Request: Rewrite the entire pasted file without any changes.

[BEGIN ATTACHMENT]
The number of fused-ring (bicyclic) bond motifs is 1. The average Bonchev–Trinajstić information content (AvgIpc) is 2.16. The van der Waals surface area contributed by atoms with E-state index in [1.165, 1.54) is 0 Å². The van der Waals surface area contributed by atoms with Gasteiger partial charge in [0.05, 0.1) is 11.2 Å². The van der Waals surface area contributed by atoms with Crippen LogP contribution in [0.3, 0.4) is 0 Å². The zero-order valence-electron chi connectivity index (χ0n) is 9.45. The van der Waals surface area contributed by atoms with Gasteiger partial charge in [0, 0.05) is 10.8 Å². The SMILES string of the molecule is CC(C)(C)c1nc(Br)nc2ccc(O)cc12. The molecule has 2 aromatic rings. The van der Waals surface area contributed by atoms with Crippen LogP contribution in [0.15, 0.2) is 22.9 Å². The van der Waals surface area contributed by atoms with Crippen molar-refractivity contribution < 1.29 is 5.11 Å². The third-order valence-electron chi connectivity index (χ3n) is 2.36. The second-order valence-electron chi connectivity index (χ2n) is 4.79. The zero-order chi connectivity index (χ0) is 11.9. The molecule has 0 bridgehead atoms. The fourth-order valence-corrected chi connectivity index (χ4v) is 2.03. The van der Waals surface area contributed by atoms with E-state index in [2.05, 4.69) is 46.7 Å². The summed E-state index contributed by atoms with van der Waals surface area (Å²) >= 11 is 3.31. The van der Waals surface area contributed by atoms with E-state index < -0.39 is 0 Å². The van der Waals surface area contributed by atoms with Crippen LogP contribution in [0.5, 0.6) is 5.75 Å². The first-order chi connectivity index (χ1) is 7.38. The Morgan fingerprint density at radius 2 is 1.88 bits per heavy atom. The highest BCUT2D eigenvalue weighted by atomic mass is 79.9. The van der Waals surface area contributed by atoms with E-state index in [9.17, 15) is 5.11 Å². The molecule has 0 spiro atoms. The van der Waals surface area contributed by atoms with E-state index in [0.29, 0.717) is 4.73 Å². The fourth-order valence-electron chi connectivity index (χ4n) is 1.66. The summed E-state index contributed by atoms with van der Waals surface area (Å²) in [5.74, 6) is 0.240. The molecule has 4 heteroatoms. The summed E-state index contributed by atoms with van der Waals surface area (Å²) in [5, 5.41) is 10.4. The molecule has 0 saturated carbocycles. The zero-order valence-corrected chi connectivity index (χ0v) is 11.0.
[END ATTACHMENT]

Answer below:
The number of fused-ring (bicyclic) bond motifs is 1. The average Bonchev–Trinajstić information content (AvgIpc) is 2.16. The van der Waals surface area contributed by atoms with E-state index in [1.165, 1.54) is 0 Å². The van der Waals surface area contributed by atoms with Gasteiger partial charge in [0.05, 0.1) is 11.2 Å². The van der Waals surface area contributed by atoms with Crippen LogP contribution in [0.3, 0.4) is 0 Å². The zero-order valence-electron chi connectivity index (χ0n) is 9.45. The van der Waals surface area contributed by atoms with Gasteiger partial charge in [0, 0.05) is 10.8 Å². The SMILES string of the molecule is CC(C)(C)c1nc(Br)nc2ccc(O)cc12. The molecule has 2 aromatic rings. The van der Waals surface area contributed by atoms with Crippen LogP contribution in [0.15, 0.2) is 22.9 Å². The van der Waals surface area contributed by atoms with Crippen molar-refractivity contribution < 1.29 is 5.11 Å². The third-order valence-electron chi connectivity index (χ3n) is 2.36. The second-order valence-electron chi connectivity index (χ2n) is 4.79. The zero-order chi connectivity index (χ0) is 11.9. The molecule has 0 bridgehead atoms. The fourth-order valence-corrected chi connectivity index (χ4v) is 2.03. The van der Waals surface area contributed by atoms with E-state index in [2.05, 4.69) is 46.7 Å². The summed E-state index contributed by atoms with van der Waals surface area (Å²) >= 11 is 3.31. The van der Waals surface area contributed by atoms with E-state index < -0.39 is 0 Å². The van der Waals surface area contributed by atoms with Crippen LogP contribution in [0.5, 0.6) is 5.75 Å². The first-order chi connectivity index (χ1) is 7.38. The Morgan fingerprint density at radius 2 is 1.88 bits per heavy atom. The highest BCUT2D eigenvalue weighted by atomic mass is 79.9. The van der Waals surface area contributed by atoms with E-state index in [9.17, 15) is 5.11 Å². The molecule has 0 spiro atoms. The van der Waals surface area contributed by atoms with E-state index in [0.29, 0.717) is 4.73 Å². The fourth-order valence-electron chi connectivity index (χ4n) is 1.66. The summed E-state index contributed by atoms with van der Waals surface area (Å²) in [5.74, 6) is 0.240. The molecule has 4 heteroatoms. The summed E-state index contributed by atoms with van der Waals surface area (Å²) in [5, 5.41) is 10.4. The molecule has 0 saturated carbocycles. The zero-order valence-corrected chi connectivity index (χ0v) is 11.0.